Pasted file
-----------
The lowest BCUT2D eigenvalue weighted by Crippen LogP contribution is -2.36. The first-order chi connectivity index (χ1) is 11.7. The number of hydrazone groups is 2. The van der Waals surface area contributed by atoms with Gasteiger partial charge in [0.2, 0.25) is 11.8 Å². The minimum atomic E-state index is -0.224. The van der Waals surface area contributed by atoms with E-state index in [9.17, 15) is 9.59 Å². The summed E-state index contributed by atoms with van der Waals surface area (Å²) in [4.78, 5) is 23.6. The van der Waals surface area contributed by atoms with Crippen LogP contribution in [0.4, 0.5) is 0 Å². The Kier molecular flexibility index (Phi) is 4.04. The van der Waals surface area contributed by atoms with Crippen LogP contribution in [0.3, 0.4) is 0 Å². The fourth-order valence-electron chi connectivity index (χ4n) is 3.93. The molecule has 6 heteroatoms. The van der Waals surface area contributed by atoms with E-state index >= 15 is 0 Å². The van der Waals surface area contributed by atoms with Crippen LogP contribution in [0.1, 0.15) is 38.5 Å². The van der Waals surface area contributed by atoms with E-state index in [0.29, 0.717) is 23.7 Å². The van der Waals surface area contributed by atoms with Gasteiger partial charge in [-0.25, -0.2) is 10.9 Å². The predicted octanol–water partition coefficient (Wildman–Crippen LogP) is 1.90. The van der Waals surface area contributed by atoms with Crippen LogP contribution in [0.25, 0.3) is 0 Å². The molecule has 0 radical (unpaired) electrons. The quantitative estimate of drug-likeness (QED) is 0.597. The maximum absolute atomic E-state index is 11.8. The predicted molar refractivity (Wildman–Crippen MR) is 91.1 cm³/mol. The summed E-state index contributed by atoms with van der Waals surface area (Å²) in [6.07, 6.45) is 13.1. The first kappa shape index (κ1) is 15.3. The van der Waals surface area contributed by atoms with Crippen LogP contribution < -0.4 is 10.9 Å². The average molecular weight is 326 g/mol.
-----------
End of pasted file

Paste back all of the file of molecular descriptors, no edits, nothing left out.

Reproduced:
The lowest BCUT2D eigenvalue weighted by Crippen LogP contribution is -2.36. The first-order chi connectivity index (χ1) is 11.7. The number of hydrazone groups is 2. The van der Waals surface area contributed by atoms with Gasteiger partial charge in [0.2, 0.25) is 11.8 Å². The minimum atomic E-state index is -0.224. The van der Waals surface area contributed by atoms with E-state index in [9.17, 15) is 9.59 Å². The summed E-state index contributed by atoms with van der Waals surface area (Å²) in [4.78, 5) is 23.6. The van der Waals surface area contributed by atoms with Crippen LogP contribution in [0.4, 0.5) is 0 Å². The Kier molecular flexibility index (Phi) is 4.04. The van der Waals surface area contributed by atoms with Crippen LogP contribution in [0.3, 0.4) is 0 Å². The fourth-order valence-electron chi connectivity index (χ4n) is 3.93. The molecule has 6 heteroatoms. The van der Waals surface area contributed by atoms with E-state index >= 15 is 0 Å². The van der Waals surface area contributed by atoms with Crippen LogP contribution in [0.1, 0.15) is 38.5 Å². The van der Waals surface area contributed by atoms with E-state index in [0.29, 0.717) is 23.7 Å². The van der Waals surface area contributed by atoms with Gasteiger partial charge in [-0.25, -0.2) is 10.9 Å². The predicted octanol–water partition coefficient (Wildman–Crippen LogP) is 1.90. The van der Waals surface area contributed by atoms with Crippen LogP contribution in [0.25, 0.3) is 0 Å². The molecule has 0 radical (unpaired) electrons. The quantitative estimate of drug-likeness (QED) is 0.597. The maximum absolute atomic E-state index is 11.8. The predicted molar refractivity (Wildman–Crippen MR) is 91.1 cm³/mol. The summed E-state index contributed by atoms with van der Waals surface area (Å²) in [6.07, 6.45) is 13.1. The first kappa shape index (κ1) is 15.3. The van der Waals surface area contributed by atoms with Crippen LogP contribution < -0.4 is 10.9 Å². The average molecular weight is 326 g/mol.